Tesla driver killed in crash while using car's 'Autopilot'
The first U.S. fatality using self-driving technology took place in May when the driver of a Tesla S sports car operating the vehicle's "Autopilot" automated driving system died after a collision with a truck in Florida, federal officials said Thursday.
The government is investigating the design and performance of Tesla's system.
Preliminary reports indicate the crash occurred when a tractor-trailer rig made a left turn in front of the Tesla at an intersection of a divided highway where there was no traffic light, the National Highway Traffic Safety Administration said. The Tesla driver died due to injuries sustained in the crash, which took place May 7 in Williston, Florida, the agency said. The city is southwest of Gainesville.
Tesla said on its website that neither the driver nor the Autopilot noticed the white side of the trailer, which was perpendicular to the Model S, against the brightly lit sky, and neither applied the brakes.
"The high ride height of the trailer combined with its positioning across the road and the extremely rare circumstances of the impact caused the Model S to pass under the trailer," the company said. The windshield of the Model S collided with the bottom of the trailer.
By the time firefighters arrived, the wreckage of the Tesla—with its roof sheared off completely—was hundreds of feet from the crash site where it had come to rest in a nearby yard, assistant chief Danny Wallace of the Williston Fire Department told The Associated Press. The driver was pronounced dead, "Signal Seven" in the local firefighters' jargon, and they respectfully covered the wreckage and waited for crash investigators to arrive.
The company said this was the first known death in over 130 million miles of Autopilot operation. It said the NHTSA investigation is a preliminary inquiry to determine whether the system worked as expected.
Tesla says that before Autopilot can be used, drivers have to acknowledge that the system is an "assist feature" that requires a driver to keep both hands on the wheel at all times. Drivers are told they need to "maintain control and responsibility for your vehicle" while using the system, and they have to be prepared to take over at any time, the statement said.
Autopilot makes frequent checks, making sure the driver's hands are on the wheel, and it gives visual and audible alerts if hands aren't detected, and it gradually slows the car until a driver responds, the statement said.
Tesla conceded that the Autopilot feature is not perfect, but said in the statement that it's getting better all the time. "When used in conjunction with driver oversight, the data is unequivocal that Autopilot reduces driver workload and results in a statistically significant improvement in safety," the company said.
The Tesla driver was identified as Joshua D. Brown, 40, of Canton, Ohio. He was a former Navy SEAL who owned a technology company, according an obituary posted online by the Murrysville Star in Pennsylvania.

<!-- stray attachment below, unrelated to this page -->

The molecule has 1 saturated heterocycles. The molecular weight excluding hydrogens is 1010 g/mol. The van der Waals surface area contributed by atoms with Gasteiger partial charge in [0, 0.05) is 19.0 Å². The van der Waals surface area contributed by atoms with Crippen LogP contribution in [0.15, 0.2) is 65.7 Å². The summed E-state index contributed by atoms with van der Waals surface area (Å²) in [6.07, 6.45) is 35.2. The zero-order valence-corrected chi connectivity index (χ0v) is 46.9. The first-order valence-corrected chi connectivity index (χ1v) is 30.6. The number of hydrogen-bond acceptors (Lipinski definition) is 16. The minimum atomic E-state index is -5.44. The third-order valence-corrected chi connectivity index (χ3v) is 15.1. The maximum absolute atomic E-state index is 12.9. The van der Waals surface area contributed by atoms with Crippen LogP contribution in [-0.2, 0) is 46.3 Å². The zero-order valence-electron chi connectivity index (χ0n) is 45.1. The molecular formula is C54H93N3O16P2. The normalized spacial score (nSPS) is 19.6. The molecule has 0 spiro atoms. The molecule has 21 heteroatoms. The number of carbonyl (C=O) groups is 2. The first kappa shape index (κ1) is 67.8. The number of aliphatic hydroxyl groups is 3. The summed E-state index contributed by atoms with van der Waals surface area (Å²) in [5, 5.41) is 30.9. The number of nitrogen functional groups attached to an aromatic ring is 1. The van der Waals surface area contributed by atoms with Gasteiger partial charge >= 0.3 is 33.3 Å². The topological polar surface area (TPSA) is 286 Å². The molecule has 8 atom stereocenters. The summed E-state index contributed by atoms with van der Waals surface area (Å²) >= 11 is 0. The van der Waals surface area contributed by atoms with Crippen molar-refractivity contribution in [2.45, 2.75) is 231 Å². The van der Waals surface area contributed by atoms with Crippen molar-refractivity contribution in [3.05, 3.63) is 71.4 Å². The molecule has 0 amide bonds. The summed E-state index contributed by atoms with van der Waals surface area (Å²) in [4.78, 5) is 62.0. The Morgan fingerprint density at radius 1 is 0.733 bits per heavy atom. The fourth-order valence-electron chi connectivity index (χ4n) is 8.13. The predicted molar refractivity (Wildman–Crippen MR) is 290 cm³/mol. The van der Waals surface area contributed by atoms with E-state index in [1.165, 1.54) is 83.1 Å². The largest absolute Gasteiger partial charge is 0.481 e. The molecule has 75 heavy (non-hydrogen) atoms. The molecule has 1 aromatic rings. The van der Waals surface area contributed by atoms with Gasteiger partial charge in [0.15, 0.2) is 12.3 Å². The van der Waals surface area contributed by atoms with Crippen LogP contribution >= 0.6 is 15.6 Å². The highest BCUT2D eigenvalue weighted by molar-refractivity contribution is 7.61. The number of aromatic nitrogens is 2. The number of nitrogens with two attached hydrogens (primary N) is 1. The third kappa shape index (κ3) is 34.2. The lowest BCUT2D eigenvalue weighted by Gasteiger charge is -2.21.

Tesla's founder, Elon Musk, expressed "our condolences for the tragic loss" in a tweet late Thursday.
NHTSA's Office of Defects is handling the investigation. The opening of the preliminary evaluation shouldn't be construed as a finding that the government believes the Model S is defective, NHTSA said in a statement.
The Tesla death comes as NHTSA is taking steps to ease the way onto the nation's roads for self-driving cars, an anticipated sea-change in driving where Tesla has been on the leading edge. Self-driving cars have been expected to be a boon to safety because they'll eliminate human errors. Human error is responsible for about 94 percent of crashes.
NHTSA Administrator Mark Rosekind is expected to release guidance to states next month defining the federal role in regulating the vehicles versus the state role, and suggesting what laws and regulations states might want to adopt. Federal officials and automakers say they want to avoid a patchwork of state and local laws that could hinder adoption of the technology.
Most automakers are investing heavily in the technology, which is expected to become more widely available over the next five years. Like the Model S, the first generation of self-driving cars is expected to be able to travel only on highways and major well-marked roadways with a driver ready to take over. But fully self-driving vehicles are forecast to become available in the next 10 to 20 years.
Musk has been bullish about Autopilot, even as Tesla warns owners the feature is not for all conditions and is not sophisticated enough for the driver to check out.
This spring, Musk said the feature reduced the probability of having an accident by 50 percent, without detailing his calculations. In January, he said that Autopilot is "probably better than a person right now."
One of Tesla's advantages over competitors is that its thousands of cars feed real-world performance information back to the company, which can then fine-tune the software that runs Autopilot.
Other companies have invested heavily in developing prototypes of fully self-driving cars, in which a human would be expected to have minimal involvement—or none at all. Alphabet Inc.'s X lab has reported the most crashes of its Google self-driving cars, though it also has the most testing on public roads. In only one did the company acknowledge that its car was responsible for the crash, when a retrofitted Lexus SUV hit a public bus in Northern California on Valentine's Day.
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